[Originally published in Hurriyet Daily News]
I have friends who frequent the chic bars of Nişantaşı and Bebek – Istanbul’s most upscale neighborhoods. Many are your typical “secularist Turks,” disgusted by the sight of a headscarf. Last weekend, I came across to one of them, and asked, “Hey, where do you think the country is heading to?”
“To darkness,” he said, with despair and fear in his eyes. “With these Islamists infiltrating everywhere, we are doomed. They will wipe us out.”
Sounds familiar, right? Perhaps even to some pieces you read in these pages, which make the very same argument, albeit a bit more elegantly.
The rule of distrust
But wait a minute. I have other friends that I have not told you about yet. These are the ones who have never been to those chic bars, for they never ever drink, or even go to places where people do. They are deeply religious and unshakably pious. When I ask them “Hey, where do you think the country is heading to,” they sound more optimistic than my secular friends, but they express a similar fear: they believe that the “deep state” can strike back any time, and wipe them out.
Both of these camps, in other words, are driven by fear, more than anything else. They both worry that the country will be dominated by the other side, and their own camp will be somehow victimized. When you ask what their ideal is, most seem to be content with a live-and-let-live Turkey, in which all live according to their own ways. They just don’t believe that the opposing camp will be tolerant enough to accept that consensus.
Things are made worse by our national addiction to conspiracy theories: Both camps are equally suspicious of grand plots, only with very different actors and objectives. Secularists believe that the “Islamists” have infiltrated all state institutions, mastering all politics behind the scenes, with the support of the EU, the United States, and some unidentified “global powers.”
On the other side, there is a similarly sweeping conspiracy theory about the Ergenekon network and its unlimited powers to master almost all evil in recent history. (I, too, believe that “deep state” and Ergenekon exist, but in more limited and modest forms.) This conspiracy theory, too, is supplemented with the idea of foreign support. Many in the Islamic camp believe that the U.S., (or, at least, the neo-cons) Israel, and, again, some unidentified “global powers” are behind the “deep state.” (The EU gets less heat this time.)
Now, if you listen to only one of these totally opposite yet somewhat similar narratives, you can perhaps be convinced by it. If you listen to both, you can first get confused. But if you listen long enough, you may start to realize that what you see is a cultural and political war between two camps that are similarly distrustful of each other.
A similar pattern can be seen in the other major fault line in Turkey: the gap between the Turkish majority and the Kurdish minority, to use the term in a cultural sense. Interestingly, this is a new dichotomy, for we have denied even the very existence of Kurds for a long time. But now there is an intense dialogue and friction between the two sides, and distrust is again the rule of the game: many Turks fear that the right that Kurds want to achieve will create a slippery slope towards the division of Turkey and the creation of an independent Kurdish state. Most Kurds, on the other hand, fear that the Turks will make them settle for less than what they deserve.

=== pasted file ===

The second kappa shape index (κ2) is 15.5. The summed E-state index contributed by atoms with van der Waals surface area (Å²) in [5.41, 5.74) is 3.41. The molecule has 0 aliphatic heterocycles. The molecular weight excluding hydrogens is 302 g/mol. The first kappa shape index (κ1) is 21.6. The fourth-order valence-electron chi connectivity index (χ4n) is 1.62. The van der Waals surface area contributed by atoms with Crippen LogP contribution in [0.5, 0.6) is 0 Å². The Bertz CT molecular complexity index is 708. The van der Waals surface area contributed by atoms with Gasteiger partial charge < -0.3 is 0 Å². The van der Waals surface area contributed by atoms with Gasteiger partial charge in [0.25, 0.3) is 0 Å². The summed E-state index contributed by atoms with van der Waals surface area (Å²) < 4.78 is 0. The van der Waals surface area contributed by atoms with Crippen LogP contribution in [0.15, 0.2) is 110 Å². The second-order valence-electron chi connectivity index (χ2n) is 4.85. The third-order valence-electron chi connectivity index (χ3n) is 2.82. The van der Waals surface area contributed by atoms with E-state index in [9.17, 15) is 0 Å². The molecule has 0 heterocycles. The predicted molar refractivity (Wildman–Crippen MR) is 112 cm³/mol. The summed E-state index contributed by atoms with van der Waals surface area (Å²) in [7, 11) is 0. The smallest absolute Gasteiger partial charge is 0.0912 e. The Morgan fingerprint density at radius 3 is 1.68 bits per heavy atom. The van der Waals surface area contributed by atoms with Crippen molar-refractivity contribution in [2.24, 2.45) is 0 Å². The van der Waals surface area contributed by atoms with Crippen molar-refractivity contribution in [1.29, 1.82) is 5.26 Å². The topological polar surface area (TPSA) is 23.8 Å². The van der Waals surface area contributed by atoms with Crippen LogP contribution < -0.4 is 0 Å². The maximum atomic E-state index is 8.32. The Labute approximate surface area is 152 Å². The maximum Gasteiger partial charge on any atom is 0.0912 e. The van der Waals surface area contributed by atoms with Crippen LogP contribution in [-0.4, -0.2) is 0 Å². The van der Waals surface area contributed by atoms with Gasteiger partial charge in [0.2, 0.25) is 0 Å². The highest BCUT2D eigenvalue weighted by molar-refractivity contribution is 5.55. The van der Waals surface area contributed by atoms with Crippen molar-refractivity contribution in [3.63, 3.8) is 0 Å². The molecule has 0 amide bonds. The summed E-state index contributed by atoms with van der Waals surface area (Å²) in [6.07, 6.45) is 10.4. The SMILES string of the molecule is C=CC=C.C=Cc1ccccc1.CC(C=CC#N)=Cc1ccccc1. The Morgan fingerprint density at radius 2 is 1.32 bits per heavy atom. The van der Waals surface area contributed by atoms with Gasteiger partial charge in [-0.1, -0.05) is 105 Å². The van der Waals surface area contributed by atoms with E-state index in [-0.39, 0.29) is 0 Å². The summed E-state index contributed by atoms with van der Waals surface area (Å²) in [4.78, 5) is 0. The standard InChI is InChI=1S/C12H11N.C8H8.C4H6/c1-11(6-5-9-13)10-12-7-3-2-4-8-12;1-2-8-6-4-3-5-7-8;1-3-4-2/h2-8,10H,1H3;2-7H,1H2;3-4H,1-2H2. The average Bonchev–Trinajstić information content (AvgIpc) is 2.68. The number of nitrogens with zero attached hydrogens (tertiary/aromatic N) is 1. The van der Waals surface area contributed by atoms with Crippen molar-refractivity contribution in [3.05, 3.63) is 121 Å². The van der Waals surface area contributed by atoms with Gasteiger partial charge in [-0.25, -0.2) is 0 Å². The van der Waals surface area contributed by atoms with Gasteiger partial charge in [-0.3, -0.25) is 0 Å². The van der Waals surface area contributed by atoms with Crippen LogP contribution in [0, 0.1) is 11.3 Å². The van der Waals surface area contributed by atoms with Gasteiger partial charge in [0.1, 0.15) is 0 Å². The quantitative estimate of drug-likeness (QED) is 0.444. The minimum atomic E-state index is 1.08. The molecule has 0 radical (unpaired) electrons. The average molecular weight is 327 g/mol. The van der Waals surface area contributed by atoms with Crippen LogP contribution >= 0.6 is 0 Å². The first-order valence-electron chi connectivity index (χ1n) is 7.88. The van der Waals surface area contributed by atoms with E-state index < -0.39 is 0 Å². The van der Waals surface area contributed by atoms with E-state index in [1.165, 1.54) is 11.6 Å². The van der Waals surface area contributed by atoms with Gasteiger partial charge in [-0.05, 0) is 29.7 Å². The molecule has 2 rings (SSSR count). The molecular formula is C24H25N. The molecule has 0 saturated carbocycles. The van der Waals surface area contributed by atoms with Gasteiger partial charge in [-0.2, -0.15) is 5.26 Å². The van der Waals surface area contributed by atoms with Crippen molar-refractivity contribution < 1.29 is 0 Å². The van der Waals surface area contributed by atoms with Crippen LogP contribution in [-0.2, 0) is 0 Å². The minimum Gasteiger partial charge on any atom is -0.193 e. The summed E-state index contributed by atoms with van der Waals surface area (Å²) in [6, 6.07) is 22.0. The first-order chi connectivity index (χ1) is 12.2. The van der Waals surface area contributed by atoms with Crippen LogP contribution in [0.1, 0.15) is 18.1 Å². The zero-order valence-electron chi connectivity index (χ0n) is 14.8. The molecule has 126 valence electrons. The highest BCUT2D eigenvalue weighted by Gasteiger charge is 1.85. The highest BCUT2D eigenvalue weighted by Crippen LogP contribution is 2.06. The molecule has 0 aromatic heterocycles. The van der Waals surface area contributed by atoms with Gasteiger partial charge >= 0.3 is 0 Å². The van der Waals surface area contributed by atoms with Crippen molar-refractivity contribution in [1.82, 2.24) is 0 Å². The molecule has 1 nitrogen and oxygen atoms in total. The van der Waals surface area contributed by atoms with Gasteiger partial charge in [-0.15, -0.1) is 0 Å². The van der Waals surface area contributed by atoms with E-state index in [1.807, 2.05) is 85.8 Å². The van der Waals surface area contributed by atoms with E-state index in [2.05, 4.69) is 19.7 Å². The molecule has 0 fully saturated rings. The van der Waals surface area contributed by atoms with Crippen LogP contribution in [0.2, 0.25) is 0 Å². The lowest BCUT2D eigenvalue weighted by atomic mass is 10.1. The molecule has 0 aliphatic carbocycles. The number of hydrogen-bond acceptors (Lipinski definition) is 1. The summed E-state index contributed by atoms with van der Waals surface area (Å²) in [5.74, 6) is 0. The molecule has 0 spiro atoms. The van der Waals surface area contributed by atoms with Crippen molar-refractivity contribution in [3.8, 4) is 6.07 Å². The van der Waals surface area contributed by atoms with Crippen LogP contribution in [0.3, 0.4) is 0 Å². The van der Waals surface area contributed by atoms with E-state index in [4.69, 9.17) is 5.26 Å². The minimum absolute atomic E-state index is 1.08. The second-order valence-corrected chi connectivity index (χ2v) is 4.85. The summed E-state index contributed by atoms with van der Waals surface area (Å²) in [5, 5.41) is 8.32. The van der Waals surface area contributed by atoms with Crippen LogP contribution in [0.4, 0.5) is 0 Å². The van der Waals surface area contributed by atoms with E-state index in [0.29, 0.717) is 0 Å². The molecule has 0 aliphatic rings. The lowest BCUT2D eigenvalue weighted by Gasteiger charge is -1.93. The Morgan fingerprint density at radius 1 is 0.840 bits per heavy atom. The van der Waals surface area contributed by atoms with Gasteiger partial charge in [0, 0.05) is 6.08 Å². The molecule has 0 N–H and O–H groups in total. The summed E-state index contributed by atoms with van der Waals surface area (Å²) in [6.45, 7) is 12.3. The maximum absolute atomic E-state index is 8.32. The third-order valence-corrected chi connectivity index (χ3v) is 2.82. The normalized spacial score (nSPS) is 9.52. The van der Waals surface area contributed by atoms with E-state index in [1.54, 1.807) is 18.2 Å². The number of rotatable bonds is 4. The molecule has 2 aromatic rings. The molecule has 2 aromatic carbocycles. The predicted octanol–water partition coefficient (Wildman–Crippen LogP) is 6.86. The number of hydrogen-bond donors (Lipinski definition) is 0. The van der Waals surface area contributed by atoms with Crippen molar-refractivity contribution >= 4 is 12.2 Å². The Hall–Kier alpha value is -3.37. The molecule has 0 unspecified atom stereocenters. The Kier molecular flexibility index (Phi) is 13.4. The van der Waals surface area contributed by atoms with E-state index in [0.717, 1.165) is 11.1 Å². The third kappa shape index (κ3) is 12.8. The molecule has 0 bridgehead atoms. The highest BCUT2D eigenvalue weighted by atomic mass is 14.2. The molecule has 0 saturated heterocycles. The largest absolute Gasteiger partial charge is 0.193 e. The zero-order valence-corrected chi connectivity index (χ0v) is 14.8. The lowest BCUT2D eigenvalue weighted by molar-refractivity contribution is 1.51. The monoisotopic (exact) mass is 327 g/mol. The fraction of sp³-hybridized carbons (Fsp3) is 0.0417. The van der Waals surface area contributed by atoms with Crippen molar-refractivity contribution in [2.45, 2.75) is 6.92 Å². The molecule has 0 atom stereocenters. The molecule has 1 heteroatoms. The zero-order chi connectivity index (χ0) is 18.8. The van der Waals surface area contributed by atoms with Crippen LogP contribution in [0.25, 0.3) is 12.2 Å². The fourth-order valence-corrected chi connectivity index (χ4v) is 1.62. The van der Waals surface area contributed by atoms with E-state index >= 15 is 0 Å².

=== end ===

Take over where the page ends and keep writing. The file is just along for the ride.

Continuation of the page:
Where from now?
Looking at all this, it is easy to become pessimistic about Turkey’s future. Such a deeply divided society, you can say, will never find peace of mind.
Yet I am more optimistic, for good reasons. First, none of the political camps I mentioned are homogenous. In each of them, there are more moderate figures who can engage in a constructive dialogue with people from the other side, and criticize the mistakes of their own.
Moreover, some of the fears in these camps tend to calm down over time. The secularist paranoia about the Justice and Development Party, or AKP’s, supposed plans for an Islamist revolution is still alive, but a bit less stiff than it was three or four years ago. The AKP has been in power for eight years, after all, and has done nothing more ambitious than try to set the headscarf free in universities and speak a little more loudly against Israel’s war crimes than previous governments.
On the other hand, the conservative fear that the ultra-secular generals are always cooking up some coup scheme will also tone down, as nothing really big has happened. There is already self-criticism on this in the conservative side. Most recently President Gül, a conservative by persuasion, took an important step, by criticizing longtime arrests and “courts with special powers.” His principled stance received praise from many in the secular camp.
So, I have the hope that we will become a less fear-stricken country in the years to come. We will also not merely move from “one authoritarian system to another,” i.e., from Kemalism to Islamism, as some commentators have claimed.
A decade from now, probably, people will rather say, “the country moved from an authoritarian system to democracy, with some hassles and excesses on the way.” And they will enjoy the privilege of living with less fear in their minds.